SEATTLE -- Seattle’s freshman congresswoman Pramila Jayapal, D-Wash., has introduced her first bill aimed at guaranteeing legal counsel to individuals detained while trying to enter the U.S.
The legislation follows chaos at airports nationwide during the initial rollout of President Donald Trump’s immigration executive order, now the focus of a nationwide legal battle.
Immigration attorneys flooded airports nationwide that first weekend of implementation, but some reported being denied access to some of the individuals affected by the order. There was also confusion as to how the order affected legal permanent residents and green card holders before White House officials said they were exempt from the new restrictions.
Given reports of ICE raids by this Administration, our Access to Counsel bill is more important than ever. https://t.co/vnzW500HX8— Rep. Pramila Jayapal (@RepJayapal) February 11, 2017
“The day after the President signed his inhumane Muslim Ban executive order, innocent men, women, and children at Seattle-Tacoma and airports across the country were detained and barred from entering the United States without any access to counsel,” Rep. Jayapal wrote in a press release explaining the bill. “To uphold principles of due process and fair treatment, this bill will ensure the government gives individuals access to an attorney.”
The legislation would require Customs and Border Protection, and Immigration and Customs Enforcement agents, to provide access to counsel, including to non-citizens, according to a spokesperson for Jayapal’s office.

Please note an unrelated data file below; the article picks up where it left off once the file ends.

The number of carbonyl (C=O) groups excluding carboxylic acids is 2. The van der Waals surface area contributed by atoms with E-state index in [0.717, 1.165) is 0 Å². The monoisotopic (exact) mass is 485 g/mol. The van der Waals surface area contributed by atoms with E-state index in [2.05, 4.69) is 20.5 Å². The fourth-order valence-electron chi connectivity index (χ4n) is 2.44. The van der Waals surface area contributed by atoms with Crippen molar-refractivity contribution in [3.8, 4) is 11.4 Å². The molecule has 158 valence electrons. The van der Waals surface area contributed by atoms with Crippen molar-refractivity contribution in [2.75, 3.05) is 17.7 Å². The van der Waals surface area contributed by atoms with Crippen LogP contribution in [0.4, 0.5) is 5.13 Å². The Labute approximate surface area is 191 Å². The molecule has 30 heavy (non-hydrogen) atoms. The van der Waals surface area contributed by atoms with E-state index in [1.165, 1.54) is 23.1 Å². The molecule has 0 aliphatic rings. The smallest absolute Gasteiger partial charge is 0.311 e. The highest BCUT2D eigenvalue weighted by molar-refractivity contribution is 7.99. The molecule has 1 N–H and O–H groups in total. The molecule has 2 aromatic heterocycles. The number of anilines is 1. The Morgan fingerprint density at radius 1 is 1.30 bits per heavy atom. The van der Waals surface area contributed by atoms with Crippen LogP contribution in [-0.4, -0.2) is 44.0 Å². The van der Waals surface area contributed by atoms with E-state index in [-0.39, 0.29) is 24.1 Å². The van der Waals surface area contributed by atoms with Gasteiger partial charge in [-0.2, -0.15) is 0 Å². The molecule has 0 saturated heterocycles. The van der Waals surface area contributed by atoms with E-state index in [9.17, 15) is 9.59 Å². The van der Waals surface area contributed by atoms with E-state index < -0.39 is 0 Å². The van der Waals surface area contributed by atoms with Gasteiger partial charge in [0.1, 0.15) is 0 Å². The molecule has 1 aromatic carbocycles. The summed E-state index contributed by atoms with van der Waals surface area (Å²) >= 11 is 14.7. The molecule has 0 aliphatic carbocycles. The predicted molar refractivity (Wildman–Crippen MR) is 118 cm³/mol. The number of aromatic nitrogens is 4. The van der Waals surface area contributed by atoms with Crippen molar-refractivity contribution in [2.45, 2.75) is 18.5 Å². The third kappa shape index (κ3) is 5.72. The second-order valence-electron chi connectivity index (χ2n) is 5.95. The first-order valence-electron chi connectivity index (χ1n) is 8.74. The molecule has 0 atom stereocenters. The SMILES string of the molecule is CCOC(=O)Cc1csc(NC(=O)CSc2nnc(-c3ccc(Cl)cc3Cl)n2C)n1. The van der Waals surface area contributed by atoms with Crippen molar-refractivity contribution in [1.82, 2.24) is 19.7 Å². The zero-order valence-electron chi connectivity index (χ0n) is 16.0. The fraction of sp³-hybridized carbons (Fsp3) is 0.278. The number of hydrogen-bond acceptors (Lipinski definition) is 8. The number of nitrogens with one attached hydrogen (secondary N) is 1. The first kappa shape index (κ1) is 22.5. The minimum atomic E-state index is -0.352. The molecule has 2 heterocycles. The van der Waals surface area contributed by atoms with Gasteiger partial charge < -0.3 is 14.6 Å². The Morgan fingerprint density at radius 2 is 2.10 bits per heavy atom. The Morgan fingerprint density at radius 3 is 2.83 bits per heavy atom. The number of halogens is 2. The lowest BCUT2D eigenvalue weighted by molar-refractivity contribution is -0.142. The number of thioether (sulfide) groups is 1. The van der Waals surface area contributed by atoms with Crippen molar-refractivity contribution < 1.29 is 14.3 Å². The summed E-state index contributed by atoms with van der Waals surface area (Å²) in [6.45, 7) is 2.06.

Currently, non-citizens trying to enter the U.S. without authorization, a civil penalty, do not have a right to be represented by an attorney, unless the individual has become the focus of a criminal investigation, according to Department of Homeland Security.
A companion piece of legislation was introduced in the Senate by freshman California Senator Kamala Harris, the former attorney general of her home state.
Critics of the proposal say the legislation is unlikely to pass, especially in a Republican-controlled Congress.
Ira Mehlman of the anti-immigration group Federation for American Immigration Reform, raised concerns about the potential cost and impact on the judicial system in an article in USA Today.
“The constitutional guarantee to a right to representation at public expense applies only to those charged in criminal cases,” Mehlman told USA Today. “The bill is also an attempt to further burden the federal judicial system, which is already backlogged with hundreds of thousands of immigration cases.”
While the bill does not specify cost analysis, a spokesperson for Jayapal’s office says the additional legal services would not come at the cost of taxpayers.
Instead, the bill would guarantee access to attorneys from various groups interested in helping. The legislation also calls for providing phone or video conference, if an attorney cannot meet in person.
“This bill ensures that people who are detained can speak to an attorney,” said Omer Farooque, a spokesman for Jayapal.
Rep. Jayapal, elected to replace longstanding Representative Jim McDermott, is a longtime immigrant-rights activist. She currently serves on a subcommittee on immigration and border security.
Both Jayapal and Harris are the first Indian-American women elected to the U.S. Congress.